U.S. Pharmacist



Trends in NDA Approvals

Somnath Pal, BS (Pharm), MBA, PhD
Professor of Pharmacy Administration
College of Pharmacy & Allied Health Professions
St. John’s University
Jamaica, New York


US Pharm. 2008;33(10):8.

The research and development (R&D) process for a new drug takes an average of 10 to 15 years and involves many discrete steps and activities. This process accounted for a developmental cost of $1,318 million in 2006. According to the Pharmaceutical Research and Manufacturers of America (PhRMA), the cost to develop a biologic in 2006 was estimated to be $1.2 billion. There have been fewer new approvals in recent years, despite increased investment in R&D.

The Approval Process
If the clinical-trial results demonstrate that the benefits of the drug outweigh its risks, the sponsor files a new drug application (NDA) with the FDA to request approval to market the drug. The review process for NDAs is extremely lengthy, involving all clinical and preclinical findings, the proposed labeling, and the manufacturing plans. The FDA reviews all of the information in the NDA to determine whether the candidate drug is safe and effective enough to be approved for use in patients. The standard FDA review process is adopted when a drug appears to have therapeutic qualities similar to those of a drug already on the market. An NDA is subject to the FDA's priority review when a drug appears to represent an advance over existing therapy. The agency can approve the drug, request more testing, or deny approval.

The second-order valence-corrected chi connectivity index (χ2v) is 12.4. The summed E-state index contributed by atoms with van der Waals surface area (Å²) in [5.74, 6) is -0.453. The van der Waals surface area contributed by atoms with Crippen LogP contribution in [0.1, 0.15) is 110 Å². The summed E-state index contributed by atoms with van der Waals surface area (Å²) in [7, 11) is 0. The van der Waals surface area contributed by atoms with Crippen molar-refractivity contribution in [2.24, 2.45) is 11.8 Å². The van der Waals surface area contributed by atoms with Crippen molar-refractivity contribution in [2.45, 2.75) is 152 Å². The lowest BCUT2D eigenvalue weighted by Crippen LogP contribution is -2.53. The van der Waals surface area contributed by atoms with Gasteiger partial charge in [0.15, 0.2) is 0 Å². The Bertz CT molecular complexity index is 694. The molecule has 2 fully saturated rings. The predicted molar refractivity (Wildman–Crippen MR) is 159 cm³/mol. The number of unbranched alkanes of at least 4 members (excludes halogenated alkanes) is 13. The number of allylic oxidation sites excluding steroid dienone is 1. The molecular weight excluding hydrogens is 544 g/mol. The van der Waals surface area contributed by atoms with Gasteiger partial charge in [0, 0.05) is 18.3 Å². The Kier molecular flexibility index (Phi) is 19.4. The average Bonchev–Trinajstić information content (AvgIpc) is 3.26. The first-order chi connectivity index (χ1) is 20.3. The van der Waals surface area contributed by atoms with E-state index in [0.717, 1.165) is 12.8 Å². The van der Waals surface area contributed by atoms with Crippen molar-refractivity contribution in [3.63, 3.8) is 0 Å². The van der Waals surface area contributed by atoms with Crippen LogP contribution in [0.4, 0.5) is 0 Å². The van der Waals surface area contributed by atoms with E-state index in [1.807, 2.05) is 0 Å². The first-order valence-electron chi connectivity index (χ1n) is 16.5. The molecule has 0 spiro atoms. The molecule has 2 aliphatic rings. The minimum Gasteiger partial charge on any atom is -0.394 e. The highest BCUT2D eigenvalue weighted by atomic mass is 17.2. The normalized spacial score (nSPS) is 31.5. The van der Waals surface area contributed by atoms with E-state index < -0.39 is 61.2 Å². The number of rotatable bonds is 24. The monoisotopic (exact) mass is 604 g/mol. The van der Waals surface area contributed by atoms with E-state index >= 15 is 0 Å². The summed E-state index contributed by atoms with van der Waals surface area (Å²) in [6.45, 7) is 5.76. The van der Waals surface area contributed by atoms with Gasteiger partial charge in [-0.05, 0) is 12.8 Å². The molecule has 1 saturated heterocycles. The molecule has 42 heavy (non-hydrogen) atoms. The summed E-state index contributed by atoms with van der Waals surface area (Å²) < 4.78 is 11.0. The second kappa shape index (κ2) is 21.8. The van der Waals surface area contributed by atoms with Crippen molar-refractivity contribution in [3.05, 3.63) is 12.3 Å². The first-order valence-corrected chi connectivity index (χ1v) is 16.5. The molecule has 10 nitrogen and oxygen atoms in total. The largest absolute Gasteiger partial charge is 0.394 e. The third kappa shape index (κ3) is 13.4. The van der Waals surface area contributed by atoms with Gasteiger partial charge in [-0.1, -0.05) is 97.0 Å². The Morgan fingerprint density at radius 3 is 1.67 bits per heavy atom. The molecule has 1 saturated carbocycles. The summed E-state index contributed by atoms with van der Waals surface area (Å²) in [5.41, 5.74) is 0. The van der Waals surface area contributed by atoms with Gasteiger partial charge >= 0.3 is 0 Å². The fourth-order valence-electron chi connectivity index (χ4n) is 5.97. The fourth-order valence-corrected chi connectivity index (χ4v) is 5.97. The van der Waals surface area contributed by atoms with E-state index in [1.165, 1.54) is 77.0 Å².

From 2000 through June 2008, a total of 77% of all original NDAs approved (i.e., 80 NDAs per year) underwent the standard FDA review process. Sixteen percent of all original NDAs approved (i.e., 17 per year) were subjected to priority review by the FDA. During the same period, 7.3% of all NDAs approved (i.e., eight per year) were designated as having orphan drug status. In 2001, the FDA approved 55 NDAs, the smallest number of approvals in any calendar year, while in 2004 it approved 158 NDAs, the greatest number of approvals in any calendar year. Irrespective of year, in the month of December, the FDA approved the greatest number of NDAs, while the smallest number of NDAs was approved in the month of February. Among all NDAs approved, the tablet dosage form had the highest prevalence, followed by injection and capsule forms.

Postreview Developments
An increasing number of new compounds and therapeutic proteins are moving into clinical testing following FDA review. According to the PhRMA, more than 2,700 drugs currently are in clinical trials or are undergoing FDA review for 4,600 indications. Among the projects in progress are 596 drugs in late-stage development for cancer, 71 for HIV/AIDS, 60 for diabetes, 73 for arthritis, and 57 for Alzheimer's disease.

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U.S. Pharmacist is a monthly journal dedicated to providing the nation's pharmacists with up-to-date, authoritative, peer-reviewed clinical articles relevant to contemporary pharmacy practice in a variety of settings, including community pharmacy, hospitals, managed care systems, ambulatory care clinics, home care organizations, long-term care facilities, industry and academia. The publication is also useful to pharmacy technicians, students, other health professionals and individuals interested in health management. Pharmacists licensed in the U.S. can earn Continuing Education credits through Postgraduate Healthcare Education, LLC, accredited by the Accreditation Council for Pharmacy Education (ACPE) as a provider of continuing pharmacy education.

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